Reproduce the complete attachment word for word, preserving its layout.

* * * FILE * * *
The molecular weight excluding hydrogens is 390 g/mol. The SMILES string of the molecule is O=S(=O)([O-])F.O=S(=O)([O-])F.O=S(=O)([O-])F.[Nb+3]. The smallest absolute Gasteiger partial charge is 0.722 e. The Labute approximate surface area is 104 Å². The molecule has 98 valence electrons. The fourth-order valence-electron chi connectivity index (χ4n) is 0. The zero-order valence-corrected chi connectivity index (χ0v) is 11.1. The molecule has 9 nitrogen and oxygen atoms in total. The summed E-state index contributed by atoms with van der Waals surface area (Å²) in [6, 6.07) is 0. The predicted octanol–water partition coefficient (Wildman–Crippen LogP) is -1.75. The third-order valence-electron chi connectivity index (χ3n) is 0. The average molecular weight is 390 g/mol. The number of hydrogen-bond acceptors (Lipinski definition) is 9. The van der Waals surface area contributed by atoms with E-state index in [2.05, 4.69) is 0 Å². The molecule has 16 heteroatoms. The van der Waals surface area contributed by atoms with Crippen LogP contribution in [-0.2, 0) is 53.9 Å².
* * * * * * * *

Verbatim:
The molecular weight excluding hydrogens is 390 g/mol. The SMILES string of the molecule is O=S(=O)([O-])F.O=S(=O)([O-])F.O=S(=O)([O-])F.[Nb+3]. The smallest absolute Gasteiger partial charge is 0.722 e. The Labute approximate surface area is 104 Å². The molecule has 98 valence electrons. The fourth-order valence-electron chi connectivity index (χ4n) is 0. The zero-order valence-corrected chi connectivity index (χ0v) is 11.1. The molecule has 9 nitrogen and oxygen atoms in total. The summed E-state index contributed by atoms with van der Waals surface area (Å²) in [6, 6.07) is 0. The predicted octanol–water partition coefficient (Wildman–Crippen LogP) is -1.75. The third-order valence-electron chi connectivity index (χ3n) is 0. The average molecular weight is 390 g/mol. The number of hydrogen-bond acceptors (Lipinski definition) is 9. The van der Waals surface area contributed by atoms with E-state index in [2.05, 4.69) is 0 Å². The molecule has 16 heteroatoms. The van der Waals surface area contributed by atoms with Crippen LogP contribution in [-0.2, 0) is 53.9 Å².